When we write html that conforms to a new version of the specification, the hypermedia doesn't tell old browsers how to implement it -- Netscape 2.0 doesn't magically "discover" how to implement html5 embedded video.

In general, the hypermedia document provides the triggers that are supported, but the client is expected to ignore any triggers that it doesn't recognize. Definitions of the triggers themselves are out of band.

So, is HATEOAS about discovering how to use a RESTful web service or is it really about navigation?

Consider a "Choose Your Own Adventure" book.

To visit the Cave of Wonders, turn to page 17.

Is the book telling you how to navigate the pages, or is it telling you how to discover the story?

  • I like your analogies of Wikipedia and a Choose Your Own Adventure book, they make the concept quite clear. Thanks. – Simon Tewsi Jan 16 '16 at 4:00
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@VoiceOfUnreason's answer suggests that HATEOAS is really just about links. However, the Programmers StackExchange question @RobertHarvey linked to, What does HATEOAS offer for discoverability and decoupling besides ability to change your URL structure more or less freely?, suggests it's more complicated than that, and HATEOAS includes both using the OPTIONS method to determine which methods can be called on a resource, and defining a media type to specify the format of data in the request and the response.

One of the answers to that question ("What does HATEOAS offer...") includes a link to a blog post from Roy Fielding, who originally defined REST: REST APIs must be hypertext-driven. Some snippets from that blog post:

A REST API should spend almost all of its descriptive effort in defining the media type(s) used for representing resources and driving application state, or in defining extended relation names and/or hypertext-enabled mark-up for existing standard media types. Any effort spent describing what methods to use on what URIs of interest should be entirely defined within the scope of the processing rules for a media type (and, in most cases, already defined by existing media types). [Failure here implies that out-of-band information is driving interaction instead of hypertext.]

A REST API must not define fixed resource names or hierarchies (an obvious coupling of client and server). Servers must have the freedom to control their own namespace. Instead, allow servers to instruct clients on how to construct appropriate URIs, such as is done in HTML forms and URI templates, by defining those instructions within media types and link relations. [Failure here implies that clients are assuming a resource structure due to out-of band information, such as a domain-specific standard, which is the data-oriented equivalent to RPC’s functional coupling].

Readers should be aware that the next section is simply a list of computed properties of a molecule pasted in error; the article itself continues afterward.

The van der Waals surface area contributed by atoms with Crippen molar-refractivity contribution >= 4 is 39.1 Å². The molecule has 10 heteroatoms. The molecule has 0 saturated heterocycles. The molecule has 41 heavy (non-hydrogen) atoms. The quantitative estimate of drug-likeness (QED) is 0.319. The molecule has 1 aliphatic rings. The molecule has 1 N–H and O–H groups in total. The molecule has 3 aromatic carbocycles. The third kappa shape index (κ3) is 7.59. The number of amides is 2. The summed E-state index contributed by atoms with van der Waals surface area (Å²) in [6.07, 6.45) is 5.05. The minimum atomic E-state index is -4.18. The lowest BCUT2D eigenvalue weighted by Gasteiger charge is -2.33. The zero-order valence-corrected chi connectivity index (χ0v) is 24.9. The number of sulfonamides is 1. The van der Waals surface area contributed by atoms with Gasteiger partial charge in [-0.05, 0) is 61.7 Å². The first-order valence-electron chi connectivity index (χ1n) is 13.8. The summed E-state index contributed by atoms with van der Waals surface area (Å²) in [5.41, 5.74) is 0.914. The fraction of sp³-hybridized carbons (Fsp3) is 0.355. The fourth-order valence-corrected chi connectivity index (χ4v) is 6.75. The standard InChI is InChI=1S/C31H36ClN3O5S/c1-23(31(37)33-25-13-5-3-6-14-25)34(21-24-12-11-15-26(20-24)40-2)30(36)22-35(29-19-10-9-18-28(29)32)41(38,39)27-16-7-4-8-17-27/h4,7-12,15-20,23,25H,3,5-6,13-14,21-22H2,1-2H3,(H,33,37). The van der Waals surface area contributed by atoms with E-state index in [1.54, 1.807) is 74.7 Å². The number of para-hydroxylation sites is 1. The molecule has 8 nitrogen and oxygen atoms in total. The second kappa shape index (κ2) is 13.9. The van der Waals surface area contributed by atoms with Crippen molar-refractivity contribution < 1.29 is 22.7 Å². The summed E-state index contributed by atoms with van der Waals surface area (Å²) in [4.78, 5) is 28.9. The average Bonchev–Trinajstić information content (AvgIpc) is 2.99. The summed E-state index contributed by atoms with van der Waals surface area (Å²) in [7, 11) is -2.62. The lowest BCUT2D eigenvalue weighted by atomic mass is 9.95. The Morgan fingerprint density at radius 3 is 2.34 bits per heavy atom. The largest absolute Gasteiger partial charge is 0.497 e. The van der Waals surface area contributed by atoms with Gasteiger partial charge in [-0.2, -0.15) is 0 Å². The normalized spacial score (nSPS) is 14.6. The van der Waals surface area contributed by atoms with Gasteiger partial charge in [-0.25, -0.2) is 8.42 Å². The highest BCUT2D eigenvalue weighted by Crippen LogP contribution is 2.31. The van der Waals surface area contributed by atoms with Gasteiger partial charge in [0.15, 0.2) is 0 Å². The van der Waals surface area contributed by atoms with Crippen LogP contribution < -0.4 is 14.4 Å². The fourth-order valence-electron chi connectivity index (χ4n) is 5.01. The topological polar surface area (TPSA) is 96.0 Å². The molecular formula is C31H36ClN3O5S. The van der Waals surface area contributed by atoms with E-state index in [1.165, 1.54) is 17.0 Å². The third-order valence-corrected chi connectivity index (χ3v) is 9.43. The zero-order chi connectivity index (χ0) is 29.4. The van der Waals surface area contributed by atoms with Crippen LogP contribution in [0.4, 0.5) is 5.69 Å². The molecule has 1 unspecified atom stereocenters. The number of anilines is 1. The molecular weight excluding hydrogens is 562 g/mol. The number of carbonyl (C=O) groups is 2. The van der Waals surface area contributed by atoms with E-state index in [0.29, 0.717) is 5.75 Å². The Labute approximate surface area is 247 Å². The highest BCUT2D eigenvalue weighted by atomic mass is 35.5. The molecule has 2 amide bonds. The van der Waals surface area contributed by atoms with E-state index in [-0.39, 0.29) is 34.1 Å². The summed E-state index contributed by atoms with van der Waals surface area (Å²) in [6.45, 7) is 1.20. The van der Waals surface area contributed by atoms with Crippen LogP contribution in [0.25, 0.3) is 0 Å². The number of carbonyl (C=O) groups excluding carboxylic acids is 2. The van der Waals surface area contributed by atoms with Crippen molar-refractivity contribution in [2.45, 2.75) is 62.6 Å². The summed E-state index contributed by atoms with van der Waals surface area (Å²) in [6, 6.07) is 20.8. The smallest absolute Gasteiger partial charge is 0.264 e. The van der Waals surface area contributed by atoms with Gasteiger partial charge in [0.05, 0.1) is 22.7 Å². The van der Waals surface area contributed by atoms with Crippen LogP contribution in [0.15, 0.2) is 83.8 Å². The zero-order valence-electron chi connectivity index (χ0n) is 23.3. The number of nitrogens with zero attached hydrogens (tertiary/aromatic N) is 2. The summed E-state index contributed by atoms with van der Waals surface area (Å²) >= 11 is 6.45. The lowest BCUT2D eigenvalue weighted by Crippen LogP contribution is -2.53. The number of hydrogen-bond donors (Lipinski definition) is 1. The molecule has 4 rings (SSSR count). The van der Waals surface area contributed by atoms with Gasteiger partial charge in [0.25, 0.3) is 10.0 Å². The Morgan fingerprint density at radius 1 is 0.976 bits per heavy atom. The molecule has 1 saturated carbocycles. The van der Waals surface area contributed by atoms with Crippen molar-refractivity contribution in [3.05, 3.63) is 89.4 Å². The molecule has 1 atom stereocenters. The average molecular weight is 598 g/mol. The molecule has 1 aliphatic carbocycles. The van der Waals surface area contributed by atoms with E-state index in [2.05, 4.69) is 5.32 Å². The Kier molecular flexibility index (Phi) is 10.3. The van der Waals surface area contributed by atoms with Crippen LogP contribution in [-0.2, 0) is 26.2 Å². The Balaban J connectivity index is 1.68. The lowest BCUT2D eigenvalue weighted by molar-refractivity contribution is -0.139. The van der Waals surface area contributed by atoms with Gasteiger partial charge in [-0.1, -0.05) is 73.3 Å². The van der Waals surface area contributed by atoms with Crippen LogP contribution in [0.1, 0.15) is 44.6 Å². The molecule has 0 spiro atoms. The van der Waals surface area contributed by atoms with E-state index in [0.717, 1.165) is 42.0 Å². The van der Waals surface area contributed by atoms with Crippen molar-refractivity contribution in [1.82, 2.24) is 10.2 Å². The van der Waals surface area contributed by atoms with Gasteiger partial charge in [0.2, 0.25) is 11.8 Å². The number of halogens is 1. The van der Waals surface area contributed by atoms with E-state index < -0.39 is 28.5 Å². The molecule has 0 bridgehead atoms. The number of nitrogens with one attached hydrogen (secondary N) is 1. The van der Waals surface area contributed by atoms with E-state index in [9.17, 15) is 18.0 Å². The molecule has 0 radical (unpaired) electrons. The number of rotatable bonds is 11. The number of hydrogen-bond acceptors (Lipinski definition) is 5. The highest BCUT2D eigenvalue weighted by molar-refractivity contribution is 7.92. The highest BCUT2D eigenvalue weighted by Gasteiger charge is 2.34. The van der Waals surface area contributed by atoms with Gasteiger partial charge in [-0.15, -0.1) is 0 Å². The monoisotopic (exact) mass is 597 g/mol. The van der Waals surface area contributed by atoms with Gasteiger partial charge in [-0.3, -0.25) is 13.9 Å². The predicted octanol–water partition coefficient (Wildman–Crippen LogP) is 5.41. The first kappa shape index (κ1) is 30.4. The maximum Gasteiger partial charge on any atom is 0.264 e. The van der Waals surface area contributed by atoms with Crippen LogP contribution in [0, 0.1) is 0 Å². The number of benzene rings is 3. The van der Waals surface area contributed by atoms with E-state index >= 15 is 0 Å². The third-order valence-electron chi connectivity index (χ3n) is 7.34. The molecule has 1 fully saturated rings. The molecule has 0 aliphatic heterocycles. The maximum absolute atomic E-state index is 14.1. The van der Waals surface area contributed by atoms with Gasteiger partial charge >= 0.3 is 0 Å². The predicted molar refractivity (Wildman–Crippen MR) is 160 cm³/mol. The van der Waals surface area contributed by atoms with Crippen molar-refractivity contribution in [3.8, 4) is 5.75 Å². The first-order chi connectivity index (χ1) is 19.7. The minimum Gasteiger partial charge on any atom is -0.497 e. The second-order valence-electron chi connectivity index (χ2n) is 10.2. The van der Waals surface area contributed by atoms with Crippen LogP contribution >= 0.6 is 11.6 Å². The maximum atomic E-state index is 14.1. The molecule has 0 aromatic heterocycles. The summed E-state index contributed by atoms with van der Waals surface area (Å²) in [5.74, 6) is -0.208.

A REST API should never have “typed” resources that are significant to the client. Specification authors may use resource types for describing server implementation behind the interface, but those types must be irrelevant and invisible to the client. The only types that are significant to a client are the current representation’s media type and standardized relation names. [ditto]

A REST API should be entered with no prior knowledge beyond the initial URI (bookmark) and set of standardized media types that are appropriate for the intended audience (i.e., expected to be understood by any client that might use the API). From that point on, all application state transitions must be driven by client selection of server-provided choices that are present in the received representations or implied by the user’s manipulation of those representations. The transitions may be determined (or limited by) the client’s knowledge of media types and resource communication mechanisms, both of which may be improved on-the-fly (e.g., code-on-demand). [Failure here implies that out-of-band information is driving interaction instead of hypertext.]

(As an aside: I get the impression from many blog posts that a lot of people see HATEOAS as sort of an optional extra to REST. However, Roy Fielding's comments quoted above indicate HATEOAS is actually central to REST and you can't have a RESTful API without it.)

If anyone finds this answer useful please upvote @RobertHarvey's comment to my question above, the one that has the "What does HATEOAS offer..." link.

  • Regarding your aside, I find the Richardson Maturity Model to be a good representation of the nuances of REST you can get. Of course, if you ask Fielding, the only true REST is one that enforces HATEOAS, but in practice, few teams bring their implementation to that level of rigor. – guillaume31 Jan 19 '16 at 12:19